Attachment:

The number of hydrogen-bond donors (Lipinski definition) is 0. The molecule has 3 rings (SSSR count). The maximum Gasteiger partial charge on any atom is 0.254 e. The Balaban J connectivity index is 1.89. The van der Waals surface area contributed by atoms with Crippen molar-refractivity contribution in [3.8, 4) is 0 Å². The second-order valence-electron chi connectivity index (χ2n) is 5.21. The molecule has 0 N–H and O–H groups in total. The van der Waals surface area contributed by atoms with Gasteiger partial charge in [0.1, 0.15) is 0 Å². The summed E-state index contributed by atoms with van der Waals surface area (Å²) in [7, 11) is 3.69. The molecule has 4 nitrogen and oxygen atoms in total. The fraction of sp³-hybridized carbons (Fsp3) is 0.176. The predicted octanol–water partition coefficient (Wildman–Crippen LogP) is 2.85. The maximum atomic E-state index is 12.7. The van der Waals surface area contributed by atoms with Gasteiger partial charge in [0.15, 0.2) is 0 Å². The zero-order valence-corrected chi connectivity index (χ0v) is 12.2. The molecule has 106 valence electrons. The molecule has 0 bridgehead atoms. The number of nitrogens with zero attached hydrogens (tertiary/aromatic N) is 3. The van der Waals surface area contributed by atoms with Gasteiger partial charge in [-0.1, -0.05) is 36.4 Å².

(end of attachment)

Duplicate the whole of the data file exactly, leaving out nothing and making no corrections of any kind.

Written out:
The number of hydrogen-bond donors (Lipinski definition) is 0. The molecule has 3 rings (SSSR count). The maximum Gasteiger partial charge on any atom is 0.254 e. The Balaban J connectivity index is 1.89. The van der Waals surface area contributed by atoms with Crippen molar-refractivity contribution in [3.8, 4) is 0 Å². The second-order valence-electron chi connectivity index (χ2n) is 5.21. The molecule has 0 N–H and O–H groups in total. The van der Waals surface area contributed by atoms with Gasteiger partial charge in [0.1, 0.15) is 0 Å². The summed E-state index contributed by atoms with van der Waals surface area (Å²) in [7, 11) is 3.69. The molecule has 4 nitrogen and oxygen atoms in total. The fraction of sp³-hybridized carbons (Fsp3) is 0.176. The predicted octanol–water partition coefficient (Wildman–Crippen LogP) is 2.85. The maximum atomic E-state index is 12.7. The van der Waals surface area contributed by atoms with Gasteiger partial charge in [0.15, 0.2) is 0 Å². The zero-order valence-corrected chi connectivity index (χ0v) is 12.2. The molecule has 106 valence electrons. The molecule has 0 bridgehead atoms. The number of nitrogens with zero attached hydrogens (tertiary/aromatic N) is 3. The van der Waals surface area contributed by atoms with Gasteiger partial charge in [-0.1, -0.05) is 36.4 Å².